It was one of those classic hypothetical conversations—you know the type—where a dating couple tries to figure out if they’ll be compatible for the long haul. It started when my future husband asked me, somewhat nervously, “If we had kids someday, would you be okay with me teaching them Buddhist meditation? Like my dad did for me?”“Of course,” I said. “Why not?” He seemed relieved and, I think, a little surprised to hear it.
That was several years ago. Now we’re married, and while kids are still very much a future hypothetical, the question of interreligious family life is coming more and more to the fore. I answered my husband’s question quickly, without realizing that it might be difficult. I still do not doubt that raising a child in both religions can—and should—be done. But how will we go about it? As a cradle Christian myself, I have few good models at hand.
Which is one of the reasons I was excited to read Susan Katz Miller’s new book Being Both. The book is subtitled “Embracing Two Religions in One Interfaith Family,” but its main focus is on the children of interfaith marriages—how it is possible to raise them in both parents’ traditions rather than choosing one or the other. More specifically, it focuses on children from Jewish-Christian homes.
Miller herself identifies as “a Jew who celebrates [her] interfaithness.” Her family history spans multiple generations of interfaith identity: both she and her children grew up with both Jewish and Christian parents. Miller uses her story as a springboard to talk about other families who are making the choice to raise children in both Judaism and Christianity. She also profiles the religious communities that are springing up as part of this commitment to teach and practice both traditions.
The idea of raising children in two religions at once can be quite controversial. Will kids raised with both religions be confused? Will they receive only a watered-down version of each faith? Why can’t parents just pick one and be done with it? Miller does not shy away from the debates but rather confronts those assumptions through stories. She tells stories from her own life and from her children’s lives—how they navigated such fraught moments as baptisms and bar mitzvahs.
She also surveys a wide range of interfaith family members, including teens and young adults who went through Jewish-Christian interfaith education programs. These interfaith kids speak up about their own experience of being raised “both.” The kids in her stories may express brief moments of confusion or regret, but mostly they are proud to be interfaith. They are fiercely protective of their right to embrace all parts of their family and identity, not just some. They are knowledgeable about both faiths and very engaged in their own spirituality. In short, they resemble many of us who come to interfaith in one single tradition—learning about multiple religions strengthens, rather than weakens, their own sense of identity.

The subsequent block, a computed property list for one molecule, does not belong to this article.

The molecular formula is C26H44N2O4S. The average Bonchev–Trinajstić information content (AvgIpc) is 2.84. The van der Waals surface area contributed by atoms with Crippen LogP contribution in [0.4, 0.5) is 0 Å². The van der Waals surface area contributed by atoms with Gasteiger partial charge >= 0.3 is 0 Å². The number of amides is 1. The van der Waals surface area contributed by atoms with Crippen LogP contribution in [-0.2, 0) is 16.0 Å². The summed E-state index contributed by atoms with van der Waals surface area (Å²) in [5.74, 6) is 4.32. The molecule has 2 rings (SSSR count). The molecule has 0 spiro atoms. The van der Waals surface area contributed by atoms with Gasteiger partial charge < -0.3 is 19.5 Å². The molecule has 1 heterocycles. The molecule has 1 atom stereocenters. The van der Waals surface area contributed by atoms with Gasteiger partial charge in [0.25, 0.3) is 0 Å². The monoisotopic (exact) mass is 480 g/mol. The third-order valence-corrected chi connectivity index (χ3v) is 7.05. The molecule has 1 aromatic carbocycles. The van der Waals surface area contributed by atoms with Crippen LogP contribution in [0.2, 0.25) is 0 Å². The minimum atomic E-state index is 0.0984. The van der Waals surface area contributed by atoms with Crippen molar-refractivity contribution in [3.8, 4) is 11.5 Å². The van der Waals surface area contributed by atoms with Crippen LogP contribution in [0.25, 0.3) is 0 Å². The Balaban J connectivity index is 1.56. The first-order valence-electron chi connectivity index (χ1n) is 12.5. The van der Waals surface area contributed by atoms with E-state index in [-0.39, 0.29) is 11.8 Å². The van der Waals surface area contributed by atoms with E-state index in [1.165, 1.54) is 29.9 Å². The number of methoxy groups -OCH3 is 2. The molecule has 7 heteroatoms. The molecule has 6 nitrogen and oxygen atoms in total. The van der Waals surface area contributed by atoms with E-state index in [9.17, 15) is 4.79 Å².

I very much appreciated Miller’s discussion of ritual moments in one’s religious life, with one chapter on baby welcoming ceremonies (including baptism, brit milah, and baby-naming) and coming of age for teens (including confirmation and bar/bat mitzvahs). Rituals can be moments where the rubber really meets the road in terms of religious and community observance. Miller provides many models for navigating these moments. These include a fully interfaith ceremony that includes both Jewish and Christian elements, as well as a case for performing two separate rituals with education and support from both Jewish and Christian family and community members.
While the book deals almost exclusively with children of Jewish and Christian heritage, the final chapter briefly profiles several interfaith families with different roots (Muslim, Hindu, and Buddhist). Somewhat selfishly, I wish this section was longer, since I am looking for models to raise a Buddhist-Christian family. But I understand Miller’s choice; not only does the Jewish-Christian model reflect her own family, it is easily the largest group of intermarriages in the United States. The Jewish-Christian programs of interfaith education and community are also the most robust.
I may wish that there was an already-built Buddhist-Christian education program for my future kids to attend. But Miller’s book gets me dreaming about what an interreligious education can mean for my own children down the line. For readers who may not be in interfaith families themselves, Being Both is still a compelling read, providing a window into a fascinating segment of American religious diversity.
I received a review copy of this book from State of Formation.
*To see the post that the author of Being Both wrote for State of Formation, click here.